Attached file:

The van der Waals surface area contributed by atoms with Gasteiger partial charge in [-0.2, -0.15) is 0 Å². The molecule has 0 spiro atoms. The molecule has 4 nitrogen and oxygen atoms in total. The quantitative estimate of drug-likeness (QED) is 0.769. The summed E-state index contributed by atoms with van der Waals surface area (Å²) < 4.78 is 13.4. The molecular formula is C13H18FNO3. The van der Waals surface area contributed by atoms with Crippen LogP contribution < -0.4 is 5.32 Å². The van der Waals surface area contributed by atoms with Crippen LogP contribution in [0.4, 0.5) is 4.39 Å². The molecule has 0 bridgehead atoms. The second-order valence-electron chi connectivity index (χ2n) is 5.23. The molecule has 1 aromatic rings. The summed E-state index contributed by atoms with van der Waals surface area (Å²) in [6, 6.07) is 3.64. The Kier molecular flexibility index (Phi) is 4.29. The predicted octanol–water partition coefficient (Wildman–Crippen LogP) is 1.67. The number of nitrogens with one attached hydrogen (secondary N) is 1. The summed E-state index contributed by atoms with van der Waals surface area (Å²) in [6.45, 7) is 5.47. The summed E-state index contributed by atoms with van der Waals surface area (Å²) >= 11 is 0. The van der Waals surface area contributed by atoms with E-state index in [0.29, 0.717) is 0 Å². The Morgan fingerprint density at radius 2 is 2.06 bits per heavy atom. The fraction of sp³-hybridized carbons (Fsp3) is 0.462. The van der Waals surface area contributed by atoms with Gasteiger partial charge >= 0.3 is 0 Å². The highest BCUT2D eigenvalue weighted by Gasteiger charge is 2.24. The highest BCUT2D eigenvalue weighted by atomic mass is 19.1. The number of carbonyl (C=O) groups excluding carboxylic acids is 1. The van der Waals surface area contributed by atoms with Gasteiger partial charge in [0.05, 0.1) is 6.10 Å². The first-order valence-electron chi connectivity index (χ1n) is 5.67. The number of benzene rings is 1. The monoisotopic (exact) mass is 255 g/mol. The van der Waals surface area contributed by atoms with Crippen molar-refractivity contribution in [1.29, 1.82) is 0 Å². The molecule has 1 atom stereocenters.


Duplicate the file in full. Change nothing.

The van der Waals surface area contributed by atoms with Gasteiger partial charge in [-0.2, -0.15) is 0 Å². The molecule has 0 spiro atoms. The molecule has 4 nitrogen and oxygen atoms in total. The quantitative estimate of drug-likeness (QED) is 0.769. The summed E-state index contributed by atoms with van der Waals surface area (Å²) < 4.78 is 13.4. The molecular formula is C13H18FNO3. The van der Waals surface area contributed by atoms with Crippen LogP contribution < -0.4 is 5.32 Å². The van der Waals surface area contributed by atoms with Crippen LogP contribution in [0.4, 0.5) is 4.39 Å². The molecule has 0 bridgehead atoms. The second-order valence-electron chi connectivity index (χ2n) is 5.23. The molecule has 1 aromatic rings. The summed E-state index contributed by atoms with van der Waals surface area (Å²) in [6, 6.07) is 3.64. The Kier molecular flexibility index (Phi) is 4.29. The predicted octanol–water partition coefficient (Wildman–Crippen LogP) is 1.67. The number of nitrogens with one attached hydrogen (secondary N) is 1. The summed E-state index contributed by atoms with van der Waals surface area (Å²) in [6.45, 7) is 5.47. The summed E-state index contributed by atoms with van der Waals surface area (Å²) >= 11 is 0. The van der Waals surface area contributed by atoms with E-state index in [0.29, 0.717) is 0 Å². The Morgan fingerprint density at radius 2 is 2.06 bits per heavy atom. The fraction of sp³-hybridized carbons (Fsp3) is 0.462. The van der Waals surface area contributed by atoms with Gasteiger partial charge >= 0.3 is 0 Å². The highest BCUT2D eigenvalue weighted by Gasteiger charge is 2.24. The highest BCUT2D eigenvalue weighted by atomic mass is 19.1. The number of carbonyl (C=O) groups excluding carboxylic acids is 1. The van der Waals surface area contributed by atoms with Gasteiger partial charge in [0.05, 0.1) is 6.10 Å². The first-order valence-electron chi connectivity index (χ1n) is 5.67. The number of benzene rings is 1. The monoisotopic (exact) mass is 255 g/mol. The van der Waals surface area contributed by atoms with Crippen molar-refractivity contribution in [1.29, 1.82) is 0 Å². The molecule has 1 atom stereocenters.